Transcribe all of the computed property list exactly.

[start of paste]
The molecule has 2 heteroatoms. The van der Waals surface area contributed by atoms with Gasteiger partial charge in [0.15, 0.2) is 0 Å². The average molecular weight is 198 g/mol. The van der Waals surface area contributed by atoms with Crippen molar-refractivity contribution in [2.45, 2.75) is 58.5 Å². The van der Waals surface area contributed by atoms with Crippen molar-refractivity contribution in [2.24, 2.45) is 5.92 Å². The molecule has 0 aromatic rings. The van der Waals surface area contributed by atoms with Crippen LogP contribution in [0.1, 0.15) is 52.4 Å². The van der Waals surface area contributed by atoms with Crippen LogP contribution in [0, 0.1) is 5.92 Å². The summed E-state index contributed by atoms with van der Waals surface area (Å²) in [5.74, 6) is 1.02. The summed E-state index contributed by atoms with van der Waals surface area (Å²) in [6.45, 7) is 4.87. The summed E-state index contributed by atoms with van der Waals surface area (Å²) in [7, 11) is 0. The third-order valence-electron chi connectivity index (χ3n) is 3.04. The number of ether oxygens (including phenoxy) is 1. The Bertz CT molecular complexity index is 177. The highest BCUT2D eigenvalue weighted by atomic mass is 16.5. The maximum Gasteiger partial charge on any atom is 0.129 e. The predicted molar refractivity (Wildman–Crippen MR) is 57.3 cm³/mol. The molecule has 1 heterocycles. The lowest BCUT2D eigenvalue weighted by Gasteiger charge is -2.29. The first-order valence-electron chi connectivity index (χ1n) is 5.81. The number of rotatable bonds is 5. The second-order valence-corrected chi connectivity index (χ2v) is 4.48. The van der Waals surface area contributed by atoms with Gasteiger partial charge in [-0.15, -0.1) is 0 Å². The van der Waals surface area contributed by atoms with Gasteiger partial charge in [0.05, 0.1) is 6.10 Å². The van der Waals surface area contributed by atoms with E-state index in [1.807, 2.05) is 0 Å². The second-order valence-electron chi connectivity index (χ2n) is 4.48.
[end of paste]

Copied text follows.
The molecule has 2 heteroatoms. The van der Waals surface area contributed by atoms with Gasteiger partial charge in [0.15, 0.2) is 0 Å². The average molecular weight is 198 g/mol. The van der Waals surface area contributed by atoms with Crippen molar-refractivity contribution in [2.45, 2.75) is 58.5 Å². The van der Waals surface area contributed by atoms with Crippen molar-refractivity contribution in [2.24, 2.45) is 5.92 Å². The molecule has 0 aromatic rings. The van der Waals surface area contributed by atoms with Crippen LogP contribution in [0.1, 0.15) is 52.4 Å². The van der Waals surface area contributed by atoms with Crippen LogP contribution in [0, 0.1) is 5.92 Å². The summed E-state index contributed by atoms with van der Waals surface area (Å²) in [5.74, 6) is 1.02. The summed E-state index contributed by atoms with van der Waals surface area (Å²) in [6.45, 7) is 4.87. The summed E-state index contributed by atoms with van der Waals surface area (Å²) in [7, 11) is 0. The third-order valence-electron chi connectivity index (χ3n) is 3.04. The number of ether oxygens (including phenoxy) is 1. The Bertz CT molecular complexity index is 177. The highest BCUT2D eigenvalue weighted by atomic mass is 16.5. The maximum Gasteiger partial charge on any atom is 0.129 e. The predicted molar refractivity (Wildman–Crippen MR) is 57.3 cm³/mol. The molecule has 1 heterocycles. The lowest BCUT2D eigenvalue weighted by Gasteiger charge is -2.29. The first-order valence-electron chi connectivity index (χ1n) is 5.81. The number of rotatable bonds is 5. The second-order valence-corrected chi connectivity index (χ2v) is 4.48. The van der Waals surface area contributed by atoms with Gasteiger partial charge in [-0.15, -0.1) is 0 Å². The van der Waals surface area contributed by atoms with Gasteiger partial charge in [0.05, 0.1) is 6.10 Å². The van der Waals surface area contributed by atoms with E-state index in [1.807, 2.05) is 0 Å². The second-order valence-electron chi connectivity index (χ2n) is 4.48.